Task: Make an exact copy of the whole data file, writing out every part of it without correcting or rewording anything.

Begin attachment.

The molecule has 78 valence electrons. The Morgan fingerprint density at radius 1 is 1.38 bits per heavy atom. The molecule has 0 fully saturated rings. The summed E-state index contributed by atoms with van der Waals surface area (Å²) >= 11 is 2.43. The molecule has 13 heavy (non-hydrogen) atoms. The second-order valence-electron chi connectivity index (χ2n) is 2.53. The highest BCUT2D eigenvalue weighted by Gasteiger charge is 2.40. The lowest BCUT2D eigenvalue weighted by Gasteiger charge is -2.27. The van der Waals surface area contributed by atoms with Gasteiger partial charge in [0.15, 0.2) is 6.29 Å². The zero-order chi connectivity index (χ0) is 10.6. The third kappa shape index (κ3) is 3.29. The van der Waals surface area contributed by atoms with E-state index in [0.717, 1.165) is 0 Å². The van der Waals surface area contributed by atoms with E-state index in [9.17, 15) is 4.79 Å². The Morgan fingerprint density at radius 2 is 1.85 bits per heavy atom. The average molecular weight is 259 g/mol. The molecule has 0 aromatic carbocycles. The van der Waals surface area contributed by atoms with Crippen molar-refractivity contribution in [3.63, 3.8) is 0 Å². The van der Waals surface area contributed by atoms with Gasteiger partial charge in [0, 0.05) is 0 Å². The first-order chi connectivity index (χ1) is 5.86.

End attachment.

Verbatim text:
The molecule has 78 valence electrons. The Morgan fingerprint density at radius 1 is 1.38 bits per heavy atom. The molecule has 0 fully saturated rings. The summed E-state index contributed by atoms with van der Waals surface area (Å²) >= 11 is 2.43. The molecule has 13 heavy (non-hydrogen) atoms. The second-order valence-electron chi connectivity index (χ2n) is 2.53. The highest BCUT2D eigenvalue weighted by Gasteiger charge is 2.40. The lowest BCUT2D eigenvalue weighted by Gasteiger charge is -2.27. The van der Waals surface area contributed by atoms with Gasteiger partial charge in [0.15, 0.2) is 6.29 Å². The zero-order chi connectivity index (χ0) is 10.6. The third kappa shape index (κ3) is 3.29. The van der Waals surface area contributed by atoms with E-state index in [0.717, 1.165) is 0 Å². The van der Waals surface area contributed by atoms with E-state index in [9.17, 15) is 4.79 Å². The Morgan fingerprint density at radius 2 is 1.85 bits per heavy atom. The average molecular weight is 259 g/mol. The molecule has 0 aromatic carbocycles. The van der Waals surface area contributed by atoms with Crippen molar-refractivity contribution in [3.63, 3.8) is 0 Å². The van der Waals surface area contributed by atoms with Gasteiger partial charge in [0, 0.05) is 0 Å². The first-order chi connectivity index (χ1) is 5.86.